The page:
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Kim and Bookie

by Kim Norman

In a not-very-long-ago life, I was a graphic artist. The first order of business in the ad agencies where I worked: strong slogans. If you were a fan of AMC’s Mad Men, you probably know leading man Don Draper’s alliterative name is no accident. Alliteration is a handy gadget in the ad copywriter’s tool bag. The human ear is tuned and attracted to alliteration. There’s no question alliteration makes a tag line memorable:

“Put a tiger in your tank”
“Melts in your mouth”
“Fly the friendly skies…”

Why not open Don Draper’s bag of tricks for ourselves? First, let’s play with alliteration. Through a random Google search of “things that start with g,” I landed on this helpful page of alphabetically arranged objects:

Scanning the G list, pairing words, my mind positively pops with possibilities.

Gorilla Garden
Grizzly Girl
Golden Galoshes


Open a new browser window and search for “adjectives that start with G,” and you access a further trove of ideas. Add those to your nouns:

Giggly Goldfish
Groovy Grapes
Gassy Grasshopper
(Oops, sorry. I have an 8-year-old’s attraction to scatology.)


Don’t tie yourself to that one alphabetical collection above. It’s missing lots of useful nouns. Search the net for other lists, too.

The one thing I suggest you avoid in this exercise is alliterative names, (Squeaky Squirrel, Rowdy Raccoon and the like). Because they can feel old fashioned and clichéd, many editors are skittish about alliteratively-named characters, although I was unconsciously guilty of it myself with my story about Percy, the pug. But the book was simply titled Puddle Pug, and we don’t learn the main character’s name until we open the book.

Next in the copywriter’s bag of tricks is rhyme. Social science studies reveal rhyme as a powerful persuasion technique. Whether it’s classic end rhyme:

“The best part of waking up is Folgers in your cup”
“Plop plop. Fizz fizz. Oh, what a relief it is”

…or clever internal rhyme:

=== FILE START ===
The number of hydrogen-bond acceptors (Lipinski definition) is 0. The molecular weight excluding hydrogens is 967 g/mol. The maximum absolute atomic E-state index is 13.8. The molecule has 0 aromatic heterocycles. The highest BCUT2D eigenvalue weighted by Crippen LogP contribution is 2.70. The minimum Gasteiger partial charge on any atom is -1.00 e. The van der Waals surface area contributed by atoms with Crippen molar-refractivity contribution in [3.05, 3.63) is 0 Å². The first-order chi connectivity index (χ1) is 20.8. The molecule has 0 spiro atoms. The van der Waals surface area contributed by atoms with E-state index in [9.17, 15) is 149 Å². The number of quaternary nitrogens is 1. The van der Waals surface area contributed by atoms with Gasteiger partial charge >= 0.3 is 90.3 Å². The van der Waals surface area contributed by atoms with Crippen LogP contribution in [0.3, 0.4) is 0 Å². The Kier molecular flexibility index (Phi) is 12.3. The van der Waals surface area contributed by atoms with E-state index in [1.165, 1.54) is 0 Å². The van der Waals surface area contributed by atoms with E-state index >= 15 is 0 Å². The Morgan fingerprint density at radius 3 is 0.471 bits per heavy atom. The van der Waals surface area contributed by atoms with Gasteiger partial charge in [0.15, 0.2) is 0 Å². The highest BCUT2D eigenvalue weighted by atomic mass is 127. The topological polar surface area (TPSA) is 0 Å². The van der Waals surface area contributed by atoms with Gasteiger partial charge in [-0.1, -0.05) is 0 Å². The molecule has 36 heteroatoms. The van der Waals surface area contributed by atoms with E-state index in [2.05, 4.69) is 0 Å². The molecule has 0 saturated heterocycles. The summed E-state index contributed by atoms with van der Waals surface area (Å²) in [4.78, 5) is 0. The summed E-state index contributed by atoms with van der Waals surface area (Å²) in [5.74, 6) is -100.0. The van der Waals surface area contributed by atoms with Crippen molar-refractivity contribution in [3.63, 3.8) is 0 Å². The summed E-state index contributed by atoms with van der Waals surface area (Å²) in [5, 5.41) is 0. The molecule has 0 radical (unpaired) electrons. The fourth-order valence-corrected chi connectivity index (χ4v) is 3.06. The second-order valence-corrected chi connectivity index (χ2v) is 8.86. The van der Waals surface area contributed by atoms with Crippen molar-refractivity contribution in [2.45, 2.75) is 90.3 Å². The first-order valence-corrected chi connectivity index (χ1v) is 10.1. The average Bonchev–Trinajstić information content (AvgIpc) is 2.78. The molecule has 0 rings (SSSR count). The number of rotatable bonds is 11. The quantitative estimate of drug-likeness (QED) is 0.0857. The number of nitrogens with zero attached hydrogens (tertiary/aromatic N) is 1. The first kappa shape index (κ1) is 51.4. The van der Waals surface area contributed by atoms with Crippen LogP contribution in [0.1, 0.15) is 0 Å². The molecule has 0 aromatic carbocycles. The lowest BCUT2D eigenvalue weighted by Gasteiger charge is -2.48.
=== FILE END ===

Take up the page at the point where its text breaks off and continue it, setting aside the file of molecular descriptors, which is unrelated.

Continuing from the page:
“Please don’t squeeze the Charmin…”

…rhyme works.

Let’s go back to that alphabetical list of nouns above. When you spot an object that catches your eye, (preferably an animate rather than inanimate object) open a new browser window and go to

Paste in your chosen word. I’ll try “puppy.” A slim selection rhymes with the entire word, but if I search with just one syllable, “pup,” I spy great possibilities:

Buckle up, pup!
What’s up, pup?

Even slant rhyme or borrowed vowel sounds will work:

Grumpy puppy
Puzzle puppy
Puppy hunt

Still a Gorilla_COVER Two of my books coming out next year benefited from rhymes that popped into my head. I don’t know exactly what sparked Still a Gorilla, (Orchard, 2016) except I remember scribbling the words on a scrap of paper while wandering around an elementary school library. The paper stayed in my wallet for weeks. After I discovered it during another school visit, I mulled over the idea during a long drive. By the time I got home, I’d outlined the basics of the book in my head, as well as a few of the rhyming stanzas.

A robot manuscript based on “The House that Jack Built” was also improved by a rhyming title tweak. My editor, Meredith Mundy, suggested I come up with a different name for the main character, since “Jack-built” stories are becoming ubiquitous. I’m glad she did. I think The Bot that Scott Built (Sterling, 2016) is even more catchy!

The picture book that evolves from this exercise may end up with a title very different from the Don-Draper-inspired pairing that sparked your story. That’s fine, although I would argue that editors are people, too, who may be as subject to advertising psychology as the rest of us. If a Draperesque title attracts an editor to your manuscript? Presto! Perfect payoff!